From unnerving normality to toilet humour: the stages of my mum’s cancer diagnosis

So I guess we’re that sort of cancer family.

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“I think she should kill Trump,” I say.

“You what?” for a moment, my dad stops squeezing my hand, but I think I can see a smile lurking in the corners of his eyes.  

“Well, yeah,” I say, the absolute arbitrary, damn-it-to-fucking-Hell, unfairness of the situation inflating to full realisation. “She gets cancer. He doesn’t. What kind of a world is that? She should kill him.”

My mum – a lifelong non-smoker – has lung cancer. I haven’t got used to those words yet. Did I really just type that? About my mum? The woman who, on Christmas eve, intervened when she saw – through the glass doors to the lobby of a block of flats – a man screaming right up in the face of a scared looking woman in her twenties. My mum, who thumped on the glass, and bellowed orders, and ultimately scared the scummy guy shitless. And scared me shitless. Right then, while she was busy not being afraid of anything, she had cancer. We just didn’t know yet.

A few weeks ago, when we found out it was “probably” cancer, my mind put me knee-deep in icy water. I cried. And then I didn’t. Because, however cold the water, you always seem to get used to it, even if your feet are numb. Nothing, after all, is ever as bad or as good as you think it’s going to be. It just is. No one ever seems to rend their garments, or spontaneously combust.

Whenever I’ve pictured things going horribly, horribly wrong, it’s always been operatic. There’s definitely your own personal orchestra playing you into whatever upside-down world you’re heading for. Until the thing actually happens. And what you really get is a bum-out version of the A Place in the Sun incidental music, lulling you off somewhere unnervingly normal.

Just now, sitting in the busy hospital canteen, having just been debriefed of the real-life gravity of the situation, I wade in waist-deep. The midriff stage. The worst bit – the one that feels mean. While my mum sits opposite me, saying things like, “chemo”, “inoperable” and “maximum three years”, the English language abandons me in one long exhale.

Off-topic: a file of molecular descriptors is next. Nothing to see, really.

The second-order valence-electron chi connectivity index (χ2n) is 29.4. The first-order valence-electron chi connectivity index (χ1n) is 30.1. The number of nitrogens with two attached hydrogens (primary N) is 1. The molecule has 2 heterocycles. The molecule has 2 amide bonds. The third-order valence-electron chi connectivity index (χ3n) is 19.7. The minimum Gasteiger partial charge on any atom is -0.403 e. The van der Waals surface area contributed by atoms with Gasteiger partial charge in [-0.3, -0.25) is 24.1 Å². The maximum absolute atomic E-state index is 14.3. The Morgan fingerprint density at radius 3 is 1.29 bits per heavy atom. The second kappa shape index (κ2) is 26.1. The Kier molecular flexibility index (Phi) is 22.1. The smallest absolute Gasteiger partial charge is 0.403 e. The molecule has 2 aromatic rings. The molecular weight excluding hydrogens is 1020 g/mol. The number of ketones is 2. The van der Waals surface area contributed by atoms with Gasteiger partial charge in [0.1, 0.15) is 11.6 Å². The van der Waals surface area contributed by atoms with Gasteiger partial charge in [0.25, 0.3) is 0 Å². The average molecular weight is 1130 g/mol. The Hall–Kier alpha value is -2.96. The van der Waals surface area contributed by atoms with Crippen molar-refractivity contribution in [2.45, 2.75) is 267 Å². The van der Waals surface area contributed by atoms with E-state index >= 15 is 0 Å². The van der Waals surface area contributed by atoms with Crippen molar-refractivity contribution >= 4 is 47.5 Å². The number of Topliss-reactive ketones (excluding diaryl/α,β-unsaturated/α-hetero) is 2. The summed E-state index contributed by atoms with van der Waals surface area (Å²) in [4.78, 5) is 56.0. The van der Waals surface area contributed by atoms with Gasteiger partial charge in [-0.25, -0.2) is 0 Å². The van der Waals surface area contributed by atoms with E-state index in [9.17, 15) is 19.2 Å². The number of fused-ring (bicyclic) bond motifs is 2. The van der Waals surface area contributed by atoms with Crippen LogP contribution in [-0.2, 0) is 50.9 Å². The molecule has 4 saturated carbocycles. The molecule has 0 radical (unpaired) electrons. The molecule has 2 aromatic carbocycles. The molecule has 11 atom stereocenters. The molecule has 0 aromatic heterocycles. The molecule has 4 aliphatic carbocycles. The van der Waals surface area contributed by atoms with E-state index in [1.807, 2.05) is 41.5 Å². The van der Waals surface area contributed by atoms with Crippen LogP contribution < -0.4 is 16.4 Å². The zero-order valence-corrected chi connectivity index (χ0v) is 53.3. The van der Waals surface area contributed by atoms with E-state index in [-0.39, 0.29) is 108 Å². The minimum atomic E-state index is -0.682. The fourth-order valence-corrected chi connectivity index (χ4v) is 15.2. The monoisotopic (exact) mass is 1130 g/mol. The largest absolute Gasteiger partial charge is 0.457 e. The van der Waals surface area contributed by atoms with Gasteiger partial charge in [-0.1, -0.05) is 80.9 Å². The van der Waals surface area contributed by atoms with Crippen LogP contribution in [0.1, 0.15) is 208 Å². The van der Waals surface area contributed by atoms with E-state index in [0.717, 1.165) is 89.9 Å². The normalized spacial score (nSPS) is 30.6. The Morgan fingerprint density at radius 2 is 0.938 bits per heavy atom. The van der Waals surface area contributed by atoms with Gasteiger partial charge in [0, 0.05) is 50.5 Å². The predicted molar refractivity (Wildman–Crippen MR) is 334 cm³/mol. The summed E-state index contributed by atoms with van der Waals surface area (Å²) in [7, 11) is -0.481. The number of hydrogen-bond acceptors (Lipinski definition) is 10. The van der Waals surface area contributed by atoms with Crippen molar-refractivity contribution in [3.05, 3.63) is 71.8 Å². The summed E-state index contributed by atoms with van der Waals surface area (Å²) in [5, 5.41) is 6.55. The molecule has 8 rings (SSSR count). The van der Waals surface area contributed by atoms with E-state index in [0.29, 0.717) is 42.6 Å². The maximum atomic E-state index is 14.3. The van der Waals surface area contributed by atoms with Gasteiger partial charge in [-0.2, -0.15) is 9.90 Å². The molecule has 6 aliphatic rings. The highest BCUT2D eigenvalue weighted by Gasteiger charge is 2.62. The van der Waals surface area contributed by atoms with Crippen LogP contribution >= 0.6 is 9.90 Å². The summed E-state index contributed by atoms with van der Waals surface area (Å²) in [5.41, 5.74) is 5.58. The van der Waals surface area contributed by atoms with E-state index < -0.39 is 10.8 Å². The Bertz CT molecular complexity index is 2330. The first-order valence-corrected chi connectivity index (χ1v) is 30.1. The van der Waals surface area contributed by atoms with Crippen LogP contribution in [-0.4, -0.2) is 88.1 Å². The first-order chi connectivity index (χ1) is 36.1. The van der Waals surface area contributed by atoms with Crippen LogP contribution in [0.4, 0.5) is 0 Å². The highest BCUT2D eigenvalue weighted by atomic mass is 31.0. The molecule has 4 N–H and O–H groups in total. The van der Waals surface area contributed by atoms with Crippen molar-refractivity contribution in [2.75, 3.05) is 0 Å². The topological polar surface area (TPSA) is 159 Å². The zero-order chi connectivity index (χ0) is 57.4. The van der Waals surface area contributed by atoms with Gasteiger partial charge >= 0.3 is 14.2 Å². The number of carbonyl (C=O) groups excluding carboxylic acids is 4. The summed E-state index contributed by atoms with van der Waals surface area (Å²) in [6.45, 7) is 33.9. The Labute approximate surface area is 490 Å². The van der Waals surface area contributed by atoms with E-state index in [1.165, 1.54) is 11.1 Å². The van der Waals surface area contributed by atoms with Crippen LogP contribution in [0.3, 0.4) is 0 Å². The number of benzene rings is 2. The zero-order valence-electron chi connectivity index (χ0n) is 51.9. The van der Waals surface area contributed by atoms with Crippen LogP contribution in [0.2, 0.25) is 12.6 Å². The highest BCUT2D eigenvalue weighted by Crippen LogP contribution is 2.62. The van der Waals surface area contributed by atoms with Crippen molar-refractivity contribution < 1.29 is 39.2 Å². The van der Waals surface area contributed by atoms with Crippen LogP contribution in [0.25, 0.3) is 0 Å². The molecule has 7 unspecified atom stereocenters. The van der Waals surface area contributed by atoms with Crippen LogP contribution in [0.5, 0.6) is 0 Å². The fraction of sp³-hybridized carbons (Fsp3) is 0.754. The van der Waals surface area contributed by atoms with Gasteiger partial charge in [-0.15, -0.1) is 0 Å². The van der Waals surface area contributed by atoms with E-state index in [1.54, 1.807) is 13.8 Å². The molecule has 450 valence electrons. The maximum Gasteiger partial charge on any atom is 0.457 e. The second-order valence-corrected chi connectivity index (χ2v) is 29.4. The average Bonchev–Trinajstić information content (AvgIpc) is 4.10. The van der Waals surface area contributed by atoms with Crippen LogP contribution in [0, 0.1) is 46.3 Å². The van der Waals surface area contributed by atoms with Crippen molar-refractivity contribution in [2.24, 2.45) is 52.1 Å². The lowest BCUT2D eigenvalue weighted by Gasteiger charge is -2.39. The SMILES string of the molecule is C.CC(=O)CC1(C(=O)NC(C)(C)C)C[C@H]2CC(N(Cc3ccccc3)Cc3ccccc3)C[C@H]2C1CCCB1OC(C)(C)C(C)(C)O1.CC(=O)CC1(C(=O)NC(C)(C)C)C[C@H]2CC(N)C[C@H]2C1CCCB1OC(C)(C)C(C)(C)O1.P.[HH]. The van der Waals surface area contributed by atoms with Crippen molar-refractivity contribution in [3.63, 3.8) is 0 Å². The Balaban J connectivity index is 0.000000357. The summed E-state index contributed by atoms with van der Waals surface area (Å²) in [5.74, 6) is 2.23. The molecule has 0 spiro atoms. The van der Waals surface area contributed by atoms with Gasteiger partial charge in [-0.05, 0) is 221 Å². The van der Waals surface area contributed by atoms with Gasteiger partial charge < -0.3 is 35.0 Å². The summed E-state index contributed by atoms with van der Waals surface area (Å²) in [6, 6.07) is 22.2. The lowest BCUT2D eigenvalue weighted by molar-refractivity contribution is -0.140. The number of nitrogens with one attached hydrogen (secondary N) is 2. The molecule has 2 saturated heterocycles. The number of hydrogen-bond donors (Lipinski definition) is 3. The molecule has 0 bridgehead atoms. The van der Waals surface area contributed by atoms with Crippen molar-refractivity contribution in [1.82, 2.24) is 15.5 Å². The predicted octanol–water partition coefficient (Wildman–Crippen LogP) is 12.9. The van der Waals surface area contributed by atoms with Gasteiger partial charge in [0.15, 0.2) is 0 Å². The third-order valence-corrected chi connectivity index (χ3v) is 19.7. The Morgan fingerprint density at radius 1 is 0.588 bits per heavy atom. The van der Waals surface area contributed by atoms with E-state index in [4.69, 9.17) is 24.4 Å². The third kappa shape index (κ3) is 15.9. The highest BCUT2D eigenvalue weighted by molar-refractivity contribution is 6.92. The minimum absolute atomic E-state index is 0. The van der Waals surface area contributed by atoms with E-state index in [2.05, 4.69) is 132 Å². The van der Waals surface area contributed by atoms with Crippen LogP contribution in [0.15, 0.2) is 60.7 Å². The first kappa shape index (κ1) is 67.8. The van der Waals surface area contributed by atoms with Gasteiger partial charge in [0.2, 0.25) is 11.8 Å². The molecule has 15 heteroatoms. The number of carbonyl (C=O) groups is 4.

Why is my mum comforting me? I’m wrapped in one of her boa constrictor hugs, inhaling her smell: moisturiser and the world’s cleanest clothes.

“I’m still here,” she says.

Now she’s wandered off to phone a friend. My dad has taken her seat across from me, and we’re talking about how Mum can Break Bad. Because, between lucid and panic-stricken moments, her cancer just is. Like browning Christmas trees on the pavement, way too late in the year.

A few days later, I’m on the phone to my mum.

“I had a thought today,” she says.

I don’t like where this is going.

“I bought a new tube of toothpaste and wondered if I’d live to finish it.”

And there she is: Gallows Mum.

“MUM,” I say.

Later, I phone my sister and ask if she’s heard the toothpaste bit.

“Yeah,” she says. “I told her to squeeze the whole tube down the toilet.”

Meanwhile, my brother has bought my mum a badge that says, “Cancer is a cunt”. So I guess we’re that sort of cancer family. Which is probably for the best, seeing as Mum told us that if we stop making jokes she’ll kill us. Speaking of which, we’re still on “hypothetical Heisenberg Mum”. Which – grotesque as it may seem – is just where our collective mind has taken us, so we’re going with it.

“I’d have to get Pence too,” she says, taking a swig of Scotch.

The water is warming. It always does.

Eleanor Margolis is a freelance journalist.

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